Back in the day, companies had to hire master welders to weld up their baffle stacks. And even then, with the human element at play, a pile of discarded metal would accumulate. Can you appreciate how hard it would be to weld something cylindrical to the correct depth, consistently? This is probably why most companies opt for mono core designs, or just tack welding baffle stacks and then sliding them in a tube.
Fortunately Q has the technology to allow myself, a layman, to weld up my silencer without the need for 20 years of welding experience. They use a robotic TIG welder. For all intents and purposes, it is a computer controlled lathe that spins the silencer while welding it. The set up flushes the silencer with Argon gas during the process, to keep the weld clean.
My job was fairly straight forward. After putting the pressed together silencer into the machine, I manually lined up the Tungsten tip of the welder above the seam of the pieces I had pressed together. Once sure of my alignment, I simply pressed the Start button. The TIG welder would then come down, create the arc while the lathe portion of the machine rotated it at the appropriate speed in order to create a perfect weld. It was amazing…
I continued this process for each of the seams between each piece until I finally finished by welding the end cap on. At this point the welding process was complete. I used pliers to remove the incredibly hot silencer from the robotic welder and placed it on a rack to cool for about 20 minutes.
After it had cooled to the touch, it was time to see if I did a decent job of it. Quality Control was the next step. After placing the silencer in a fixture that would rotate it, I applied a very precise gauge to the outside edge of the end cap. By rotating the silencer in the fixture, the gauge would read how many thousands of an inch difference there was from one side to the end cap to the other. If any welds or baffles are off, it could throw it out of tolerance. Fortunately, my silencer passed this initial QC.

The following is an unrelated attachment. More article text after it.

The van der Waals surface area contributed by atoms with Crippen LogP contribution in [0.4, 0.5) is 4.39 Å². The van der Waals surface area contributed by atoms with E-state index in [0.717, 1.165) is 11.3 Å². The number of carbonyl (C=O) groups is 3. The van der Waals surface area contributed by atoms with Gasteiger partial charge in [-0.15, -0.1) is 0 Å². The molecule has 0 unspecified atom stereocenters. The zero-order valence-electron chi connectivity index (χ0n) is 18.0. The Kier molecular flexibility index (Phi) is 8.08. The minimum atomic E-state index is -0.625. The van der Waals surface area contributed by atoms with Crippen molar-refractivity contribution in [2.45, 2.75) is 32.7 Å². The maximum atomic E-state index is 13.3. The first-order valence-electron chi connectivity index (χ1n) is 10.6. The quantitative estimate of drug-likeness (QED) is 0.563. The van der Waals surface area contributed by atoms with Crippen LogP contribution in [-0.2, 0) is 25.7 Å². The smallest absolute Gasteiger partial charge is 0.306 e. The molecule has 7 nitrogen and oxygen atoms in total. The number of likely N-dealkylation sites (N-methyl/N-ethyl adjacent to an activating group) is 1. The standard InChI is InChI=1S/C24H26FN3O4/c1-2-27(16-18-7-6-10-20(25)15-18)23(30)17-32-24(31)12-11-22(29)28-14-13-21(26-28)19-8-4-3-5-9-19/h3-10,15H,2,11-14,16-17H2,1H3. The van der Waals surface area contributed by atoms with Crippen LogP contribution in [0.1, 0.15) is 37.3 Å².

The next step was for my silencer, and a bunch of others, to go on the Wire EDM (Electrical Discharge Machining) Machine. While some companies run a drill bit through one or both ends of their silencers, Q approaches it a different way. All of their baffles are purposefully undersized, meaning they are actually too small to fire a projectile through. This allows them to Wire EDM the bores, creating a perfectly concentric hole down the entire silencer. Coupled with the use of tapers to align the muzzle to the silencer, this ensures you won’t get a baffle strike. It also makes the silencer more efficient.
From there, the silencers move back for one more round of QC, this time checking the internal diameter of the end cap that was Wire EDM’d. Making sure everything is perfect. And after that, the next step that usually happens, is the silencers are sent off for PVD Coating. Due to my timeline, my Trash Panda was instead bead blasted. Allowing me to continue on with my Factory to Table Series without having to wait on the Coating Shop.
Overall it was an incredible experience building my silencer. I walked away from it not only with a sense of pride in having built it, but also a deep appreciation of the time and energy that goes into making them.
This wraps up Part 2 in the Factory to Table Series. Join us next week for Part 3.
Below of is a video of Mitch walking me through building my silencer.